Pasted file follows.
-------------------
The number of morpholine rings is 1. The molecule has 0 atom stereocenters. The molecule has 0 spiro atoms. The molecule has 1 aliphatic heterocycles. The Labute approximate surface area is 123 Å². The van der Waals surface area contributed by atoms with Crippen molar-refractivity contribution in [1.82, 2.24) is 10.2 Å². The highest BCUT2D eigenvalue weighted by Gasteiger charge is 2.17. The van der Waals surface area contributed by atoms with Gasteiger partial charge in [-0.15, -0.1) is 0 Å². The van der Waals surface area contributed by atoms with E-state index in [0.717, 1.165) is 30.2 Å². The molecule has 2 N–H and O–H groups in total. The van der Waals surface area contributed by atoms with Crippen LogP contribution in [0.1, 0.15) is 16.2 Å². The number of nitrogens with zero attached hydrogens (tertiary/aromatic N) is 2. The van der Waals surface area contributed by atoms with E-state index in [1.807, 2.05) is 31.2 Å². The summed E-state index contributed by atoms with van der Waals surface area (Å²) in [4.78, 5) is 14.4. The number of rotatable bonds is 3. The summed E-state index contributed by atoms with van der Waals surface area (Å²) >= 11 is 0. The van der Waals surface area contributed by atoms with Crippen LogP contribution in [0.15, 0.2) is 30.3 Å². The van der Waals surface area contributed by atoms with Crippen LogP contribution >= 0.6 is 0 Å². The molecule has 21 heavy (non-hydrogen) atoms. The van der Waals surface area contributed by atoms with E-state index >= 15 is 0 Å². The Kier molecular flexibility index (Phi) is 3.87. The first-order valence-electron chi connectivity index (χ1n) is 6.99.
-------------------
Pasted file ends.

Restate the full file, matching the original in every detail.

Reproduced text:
The number of morpholine rings is 1. The molecule has 0 atom stereocenters. The molecule has 0 spiro atoms. The molecule has 1 aliphatic heterocycles. The Labute approximate surface area is 123 Å². The van der Waals surface area contributed by atoms with Crippen molar-refractivity contribution in [1.82, 2.24) is 10.2 Å². The highest BCUT2D eigenvalue weighted by Gasteiger charge is 2.17. The van der Waals surface area contributed by atoms with Gasteiger partial charge in [-0.15, -0.1) is 0 Å². The van der Waals surface area contributed by atoms with E-state index in [0.717, 1.165) is 30.2 Å². The molecule has 2 N–H and O–H groups in total. The van der Waals surface area contributed by atoms with Crippen LogP contribution in [0.1, 0.15) is 16.2 Å². The number of nitrogens with zero attached hydrogens (tertiary/aromatic N) is 2. The van der Waals surface area contributed by atoms with E-state index in [1.807, 2.05) is 31.2 Å². The summed E-state index contributed by atoms with van der Waals surface area (Å²) in [4.78, 5) is 14.4. The number of rotatable bonds is 3. The summed E-state index contributed by atoms with van der Waals surface area (Å²) >= 11 is 0. The van der Waals surface area contributed by atoms with Crippen LogP contribution in [0.15, 0.2) is 30.3 Å². The van der Waals surface area contributed by atoms with Crippen LogP contribution >= 0.6 is 0 Å². The molecule has 21 heavy (non-hydrogen) atoms. The van der Waals surface area contributed by atoms with E-state index >= 15 is 0 Å². The Kier molecular flexibility index (Phi) is 3.87. The first-order valence-electron chi connectivity index (χ1n) is 6.99.